10 Questions with Penn State Thespians’ Jesus
Want Jesus to answer your most difficult questions? So do we, but you’ve got the wrong article. Want answers about the rock opera Jesus Christ Superstar from the man himself? That we can do. Ladies and gentleman, meet Jesus. Part time Jesus that is, because after Saturday he reverts back to Rob McNeil, freshman Penn State student and member of the Penn State Thespians. Find out the perks of being a Jesus in this interview with the almighty:
Onward State: How did you become involved with the Penn State Thespians?
Rob McNeil: Actually it was through my a cappella group. I’m in the Pennharmonics and in that group there are several people that are in Thespians and they encouraged me to go audition with them. I had no real hopes for it, just kind of a “let’s audition,” because I missed theater and I wanted to get back into it. I got the call back and it ended up working out.
OS: Can you tell us a little bit about Jesus Christ Superstar?
RM: Well, it takes the story of the last week of Jesus’ life, but it’s not from a biblical standpoint. So there’s a lot of people who know the story of Jesus, but this one is told through the eyes of Judas Iscariot, who was one of the apostles and also a very close friend of Jesus. What you see a lot of in the show is more of the human side of Jesus, because there is a lot of gray area where people think Jesus is purely God, and the bible lets you know that Jesus is both God and man at the same time. The show kind of shows you Jesus as a man, as the human character, through the eyes of Judas.
OS: What’s it like to play Jesus?
RM: It’s really cool. I went to Catholic school for 4 years so I’ve got all this education on the bible, but by breaking it down and showing the human side of it I get to delve deeper into the story. The character of Jesus is a really dynamic character, he goes through these huge emotional roller coasters and you see that in the show. In the beginning, he’s got one dynamic, and as he gets closer to the crucifixion, his mentality changes and his character flourishes. It’s a really cool experience to be playing a character that is so well known, but also being able to show people a different side than what they think they know.
OS: Are you feeling more divine as a person now that you’re Jesus?
RM: No, people always make jokes and they’ll say out loud “ah Jesus!” and then they’ll look at me and laugh. I won’t let it go to my head.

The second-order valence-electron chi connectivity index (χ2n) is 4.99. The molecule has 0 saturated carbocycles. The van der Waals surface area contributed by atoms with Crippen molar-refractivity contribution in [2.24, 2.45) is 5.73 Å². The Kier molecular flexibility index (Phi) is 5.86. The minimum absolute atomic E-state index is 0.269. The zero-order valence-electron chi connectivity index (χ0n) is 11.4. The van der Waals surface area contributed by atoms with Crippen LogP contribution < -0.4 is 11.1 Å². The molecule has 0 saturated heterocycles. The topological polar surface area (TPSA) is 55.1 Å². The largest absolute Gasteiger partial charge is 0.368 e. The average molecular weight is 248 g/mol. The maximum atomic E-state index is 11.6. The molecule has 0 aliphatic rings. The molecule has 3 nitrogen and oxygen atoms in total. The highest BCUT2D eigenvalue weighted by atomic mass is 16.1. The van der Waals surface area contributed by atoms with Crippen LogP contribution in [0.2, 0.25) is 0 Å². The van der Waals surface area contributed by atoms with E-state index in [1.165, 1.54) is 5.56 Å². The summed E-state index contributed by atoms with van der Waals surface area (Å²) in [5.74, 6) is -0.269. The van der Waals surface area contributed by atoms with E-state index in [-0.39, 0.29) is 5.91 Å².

OS: Have you tried walking on water yet?
RM: Well, there are puddles everywhere, and of course every time I get the chance to I just like to pretend.
OS: What’s your costume like? Are you sporting the traditional Jesus look?
RM: No, Jesus Christ Superstar was written in the 70’s and we’re going with that theme. It’s like a rock concert in the desert. We’re still working out the pants: I’m either going to wear jeans or white canvas pants. For my shirt, it’s going to be a very loosely fitting robe. So for the most part I’m essentially shirtless for the whole show. And of course they made me grow out the beard.
OS: You’re only a freshman and you’re already Jesus, what’s next?
RM: Whatever show, I’m up for anything whether it’s a lead or not. I just really enjoy being a part of the process. This show is very big on the ensemble, and it can’t be just a show about leads. If I were in the ensemble, I’d be having just as much fun.
OS: How long have you been preparing for the show?
RM: I think the rehearsals were in full swing after spring break, but we started two weeks before THON.
OS: What can people expect from the show?
RM: Great musical numbers. Great dance numbers. The costumes are awesome. The acting talent of these people is incredible. It’s just a really entertaining show. It’s interactive, the cast will be walking up and down the aisles, so the audience will be welcomed into the cast almost. It’s entertaining but it’s also very powerful, because it is the last week of Jesus’ life. You do have to have all of those biblical elements in it, including the crucifixion. So hopefully the audience will be going on an emotional roller coaster, same with the cast. Starting happy and entertained, and then get sucked right into the story.
OS: Do you have an uncontrollable urge to walk around the street healing people?
RM: Healing people? Not quite. But jokes are always fun. People always say, “yay Jesus!” and “Jesus, show us your talents!” and I’ll try to show them walking on water or I’ll turn their juice into… more juice.
According to Jesus, the nickname that Rob McNeil will now forever hold, the show will be this Thursday, Friday, and Saturday in Schwab Auditorium. Start times are 7:30 p.m. every night, and there’s also an additional showing on Saturday at 2:00 p.m. Tickets can be bought ahead of time at Eisenhower Auditorium: $5 for Penn State students, and $10 for community members. Tickets can also be bought at the door.
Go watch Jesus heal the blind and turn water into wine this weekend!